This means that, while adequate citation may not have been recorded, discussion has concluded that usage is widespread and content is accurate. Please do not re-nominate for verification without comprehensive reasons for doing so. See Wiktionary’s criteria for inclusion.
I was just wondering if they qualify as synonyms? --BiT 18:39, 14 February 2008 (UTC)
No. Metaphrase is about translating texts word-by-word (such as using original idioms in translated literary works), while calque is about adding to the vocabulary of a language by adopting word-by-word translations of another language as new lexical items. Malhonen 19:20, 14 February 2008 (UTC)
Aah ok, maybe the pages require to be disambiguated about this? From the page I gathered that the word "metaphrase" suggested one word translated, but not a text translated verbatim. --BiT 20:20, 14 February 2008 (UTC)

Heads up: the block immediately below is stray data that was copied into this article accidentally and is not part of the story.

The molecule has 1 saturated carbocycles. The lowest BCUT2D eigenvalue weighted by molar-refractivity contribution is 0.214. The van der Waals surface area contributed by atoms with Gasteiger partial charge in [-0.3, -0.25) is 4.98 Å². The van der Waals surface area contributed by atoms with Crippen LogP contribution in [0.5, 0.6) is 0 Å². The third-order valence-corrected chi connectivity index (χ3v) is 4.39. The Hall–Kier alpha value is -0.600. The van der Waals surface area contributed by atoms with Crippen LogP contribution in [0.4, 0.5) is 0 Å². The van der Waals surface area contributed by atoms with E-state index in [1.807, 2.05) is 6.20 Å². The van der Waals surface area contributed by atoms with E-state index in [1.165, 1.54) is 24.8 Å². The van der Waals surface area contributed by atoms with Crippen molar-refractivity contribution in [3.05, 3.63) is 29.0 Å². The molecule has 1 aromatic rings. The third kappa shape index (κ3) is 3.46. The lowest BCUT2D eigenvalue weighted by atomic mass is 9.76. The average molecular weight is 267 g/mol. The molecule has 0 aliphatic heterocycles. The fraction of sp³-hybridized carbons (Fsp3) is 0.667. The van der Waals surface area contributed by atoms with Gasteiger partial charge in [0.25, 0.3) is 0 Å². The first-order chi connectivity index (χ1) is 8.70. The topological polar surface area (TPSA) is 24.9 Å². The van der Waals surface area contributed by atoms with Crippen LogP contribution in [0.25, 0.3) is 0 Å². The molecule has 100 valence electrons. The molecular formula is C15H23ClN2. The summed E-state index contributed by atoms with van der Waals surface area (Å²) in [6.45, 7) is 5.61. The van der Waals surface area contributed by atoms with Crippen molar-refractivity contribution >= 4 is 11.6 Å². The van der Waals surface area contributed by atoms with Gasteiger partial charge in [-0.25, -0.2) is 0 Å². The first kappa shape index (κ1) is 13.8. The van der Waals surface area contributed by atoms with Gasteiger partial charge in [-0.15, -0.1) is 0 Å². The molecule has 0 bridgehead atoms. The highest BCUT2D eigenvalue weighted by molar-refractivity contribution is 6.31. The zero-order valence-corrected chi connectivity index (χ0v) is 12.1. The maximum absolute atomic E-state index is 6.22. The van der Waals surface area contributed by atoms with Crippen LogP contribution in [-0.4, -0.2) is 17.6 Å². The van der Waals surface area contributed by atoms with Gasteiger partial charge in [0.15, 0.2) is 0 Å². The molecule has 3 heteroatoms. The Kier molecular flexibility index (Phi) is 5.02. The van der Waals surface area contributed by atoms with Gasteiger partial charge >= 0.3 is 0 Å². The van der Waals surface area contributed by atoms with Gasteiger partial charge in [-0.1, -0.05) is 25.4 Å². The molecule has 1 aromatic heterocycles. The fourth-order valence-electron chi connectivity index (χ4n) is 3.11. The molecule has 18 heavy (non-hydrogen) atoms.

Yeah, they'd need to be fixed. Actually, metaphrasing can refer to translating just a single idiom or phrase word-by-word, not necessarily the rest of text. The crucial difference is that metaphrases are ad-hoc translations of something in another language, while calques have become part of the native speakers' vocabulary. Neogrammarian is a literal translation of German Junggrammatiker, but it has been adopted in general usage, so it's a calque. Now, if somebody translates German aus einer Mücke einen Elefanten machen as make an elephant out of a mosquito and not make a mountain out of a mole hill, it's a metaphrase, since native speakers of English wouldn't normally say anything about elephants and mosquitoes in this context. Malhonen 12:06, 18 February 2008 (UTC)